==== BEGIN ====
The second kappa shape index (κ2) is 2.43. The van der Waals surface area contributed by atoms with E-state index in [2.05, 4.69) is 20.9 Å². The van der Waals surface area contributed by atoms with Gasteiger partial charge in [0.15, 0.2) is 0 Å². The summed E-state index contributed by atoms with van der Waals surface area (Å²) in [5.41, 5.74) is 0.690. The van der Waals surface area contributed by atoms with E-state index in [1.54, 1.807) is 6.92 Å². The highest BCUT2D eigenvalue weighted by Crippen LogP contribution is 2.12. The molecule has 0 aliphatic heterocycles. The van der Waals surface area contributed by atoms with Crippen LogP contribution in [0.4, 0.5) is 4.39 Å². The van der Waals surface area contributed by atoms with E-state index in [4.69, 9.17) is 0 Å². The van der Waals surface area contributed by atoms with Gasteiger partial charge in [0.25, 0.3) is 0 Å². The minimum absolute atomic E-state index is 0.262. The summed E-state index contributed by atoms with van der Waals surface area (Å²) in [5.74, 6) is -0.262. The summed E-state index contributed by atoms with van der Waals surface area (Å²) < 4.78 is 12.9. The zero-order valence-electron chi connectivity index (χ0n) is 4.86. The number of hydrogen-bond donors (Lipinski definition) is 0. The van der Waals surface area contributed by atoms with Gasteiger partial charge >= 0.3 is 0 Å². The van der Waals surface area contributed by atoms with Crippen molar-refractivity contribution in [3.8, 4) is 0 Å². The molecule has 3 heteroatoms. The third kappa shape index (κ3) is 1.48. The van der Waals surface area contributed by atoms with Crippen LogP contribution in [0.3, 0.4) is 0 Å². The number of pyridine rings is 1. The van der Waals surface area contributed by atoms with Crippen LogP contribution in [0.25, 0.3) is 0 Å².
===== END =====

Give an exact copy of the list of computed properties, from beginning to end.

The second kappa shape index (κ2) is 2.43. The van der Waals surface area contributed by atoms with E-state index in [2.05, 4.69) is 20.9 Å². The van der Waals surface area contributed by atoms with Gasteiger partial charge in [0.15, 0.2) is 0 Å². The summed E-state index contributed by atoms with van der Waals surface area (Å²) in [5.41, 5.74) is 0.690. The van der Waals surface area contributed by atoms with E-state index in [1.54, 1.807) is 6.92 Å². The highest BCUT2D eigenvalue weighted by Crippen LogP contribution is 2.12. The molecule has 0 aliphatic heterocycles. The van der Waals surface area contributed by atoms with Crippen LogP contribution in [0.4, 0.5) is 4.39 Å². The van der Waals surface area contributed by atoms with E-state index in [4.69, 9.17) is 0 Å². The van der Waals surface area contributed by atoms with Gasteiger partial charge in [0.25, 0.3) is 0 Å². The minimum absolute atomic E-state index is 0.262. The summed E-state index contributed by atoms with van der Waals surface area (Å²) in [5.74, 6) is -0.262. The summed E-state index contributed by atoms with van der Waals surface area (Å²) < 4.78 is 12.9. The zero-order valence-electron chi connectivity index (χ0n) is 4.86. The number of hydrogen-bond donors (Lipinski definition) is 0. The van der Waals surface area contributed by atoms with Gasteiger partial charge >= 0.3 is 0 Å². The van der Waals surface area contributed by atoms with Crippen molar-refractivity contribution in [3.8, 4) is 0 Å². The molecule has 3 heteroatoms. The third kappa shape index (κ3) is 1.48. The van der Waals surface area contributed by atoms with Crippen LogP contribution in [0.3, 0.4) is 0 Å². The number of pyridine rings is 1. The van der Waals surface area contributed by atoms with Crippen LogP contribution in [0.25, 0.3) is 0 Å².